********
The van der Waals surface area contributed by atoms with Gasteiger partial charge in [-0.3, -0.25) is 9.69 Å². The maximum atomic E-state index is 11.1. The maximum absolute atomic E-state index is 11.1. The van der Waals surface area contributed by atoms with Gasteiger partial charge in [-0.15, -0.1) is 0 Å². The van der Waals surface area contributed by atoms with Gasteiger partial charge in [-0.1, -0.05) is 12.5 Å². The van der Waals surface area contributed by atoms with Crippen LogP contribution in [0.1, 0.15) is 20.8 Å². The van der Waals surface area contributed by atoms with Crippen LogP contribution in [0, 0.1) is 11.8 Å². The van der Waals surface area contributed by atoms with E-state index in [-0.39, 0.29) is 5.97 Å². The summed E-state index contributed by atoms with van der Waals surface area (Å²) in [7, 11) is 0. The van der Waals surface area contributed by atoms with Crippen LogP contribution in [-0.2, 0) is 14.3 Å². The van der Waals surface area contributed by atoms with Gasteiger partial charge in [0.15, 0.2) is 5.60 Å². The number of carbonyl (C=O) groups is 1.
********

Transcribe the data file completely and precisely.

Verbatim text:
The van der Waals surface area contributed by atoms with Gasteiger partial charge in [-0.3, -0.25) is 9.69 Å². The maximum atomic E-state index is 11.1. The maximum absolute atomic E-state index is 11.1. The van der Waals surface area contributed by atoms with Gasteiger partial charge in [-0.15, -0.1) is 0 Å². The van der Waals surface area contributed by atoms with Gasteiger partial charge in [-0.1, -0.05) is 12.5 Å². The van der Waals surface area contributed by atoms with Crippen LogP contribution in [0.1, 0.15) is 20.8 Å². The van der Waals surface area contributed by atoms with Crippen LogP contribution in [0, 0.1) is 11.8 Å². The van der Waals surface area contributed by atoms with E-state index in [-0.39, 0.29) is 5.97 Å². The summed E-state index contributed by atoms with van der Waals surface area (Å²) in [7, 11) is 0. The van der Waals surface area contributed by atoms with Crippen LogP contribution in [-0.2, 0) is 14.3 Å². The van der Waals surface area contributed by atoms with Gasteiger partial charge in [0.15, 0.2) is 5.60 Å². The number of carbonyl (C=O) groups is 1.